[JURIST] Eleven Cambodia opposition members on Tuesday were sentenced to long-term prison terms for participating in July 2014 clashes related to the closing of a protest site. Three of the eleven individuals, all part of the Cambodian National Rescue Party (CNRP) [official website], have been handed twenty year sentences [Phnom Penh Post report]. Lawyers, CNRP supporters, and rights groups believe the sentences are unfair. Defense counsel for one member of the CNRP stated [Al Jazeera report], “this is a very serious sentencing. We lawyers cannot accept these convictions.” Others believe that the timing and severity of the sentences indicate a lack of governmental transparency, as the sentences correlate with CNRP’s recent act of leaving parliament after the approval of a restrictive nongovernmental organizations (NGO) law.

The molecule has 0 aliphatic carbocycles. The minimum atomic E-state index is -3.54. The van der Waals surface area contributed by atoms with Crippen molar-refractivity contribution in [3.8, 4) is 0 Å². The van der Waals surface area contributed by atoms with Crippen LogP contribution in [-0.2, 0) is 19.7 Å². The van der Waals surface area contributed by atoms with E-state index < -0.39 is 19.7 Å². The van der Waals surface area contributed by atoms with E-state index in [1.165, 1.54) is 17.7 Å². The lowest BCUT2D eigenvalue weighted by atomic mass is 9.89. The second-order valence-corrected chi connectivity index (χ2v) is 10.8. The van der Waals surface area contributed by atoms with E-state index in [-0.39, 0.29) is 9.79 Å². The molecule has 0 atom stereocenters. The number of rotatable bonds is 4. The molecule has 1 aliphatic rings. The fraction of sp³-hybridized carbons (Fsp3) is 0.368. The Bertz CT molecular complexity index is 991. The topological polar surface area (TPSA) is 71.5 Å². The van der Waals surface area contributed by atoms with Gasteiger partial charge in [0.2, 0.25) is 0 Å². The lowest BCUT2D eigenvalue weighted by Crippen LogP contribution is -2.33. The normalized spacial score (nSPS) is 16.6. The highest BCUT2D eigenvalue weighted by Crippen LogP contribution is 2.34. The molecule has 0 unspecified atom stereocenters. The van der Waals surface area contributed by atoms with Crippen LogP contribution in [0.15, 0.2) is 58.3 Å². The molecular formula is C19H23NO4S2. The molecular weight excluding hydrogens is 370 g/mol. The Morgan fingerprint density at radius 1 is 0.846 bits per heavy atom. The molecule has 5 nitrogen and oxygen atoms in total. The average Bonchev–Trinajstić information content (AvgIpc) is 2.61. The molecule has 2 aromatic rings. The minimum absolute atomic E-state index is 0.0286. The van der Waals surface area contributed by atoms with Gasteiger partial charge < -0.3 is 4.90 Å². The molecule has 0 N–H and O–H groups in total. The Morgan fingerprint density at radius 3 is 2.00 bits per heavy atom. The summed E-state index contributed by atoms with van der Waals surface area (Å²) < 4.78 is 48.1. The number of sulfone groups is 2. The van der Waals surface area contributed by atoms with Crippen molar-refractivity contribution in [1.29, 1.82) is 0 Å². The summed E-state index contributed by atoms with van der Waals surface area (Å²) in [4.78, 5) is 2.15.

The lack of transparency in the Cambodian legislature has led to international concern. In April the UN Human Rights Committee stated [report, DOC] that the government needs to make public all draft legislation in order to facilitate debate. Cambodia has had a history of human rights abuses that have continued to alarm rights organizations around the world. In March Cambodia’s Parliament [official website] passed [JURIST report] two controversial new election laws that rights groups criticized as ill-conceived and potentially damaging to free speech. In January Cambodian General Sao Sohka admitted to using force [JURIST report] against political opponents of the CPP. Earlier in January the Extraordinary Chambers in the Courts of Cambodia (ECCC) restarted genocide hearings [JURIST report] against the former Khmer Rouge regime’s surviving leaders. Proceedings had been postponed since November, when defense lawyers refused to participate [JURIST report] because they were still working to appeal an earlier verdict. In October the Cambodian government released survey findings [JURIST report] that showed the magnitude of violence against children throughout the country. In September UN Special Rapporteur on the situation of human rights in Cambodia Surya Subedi commented [JURIST report] on Cambodia’s recent efforts in human rights protection, noting that while there have been improvements, there are still substantial problems in the judicial system.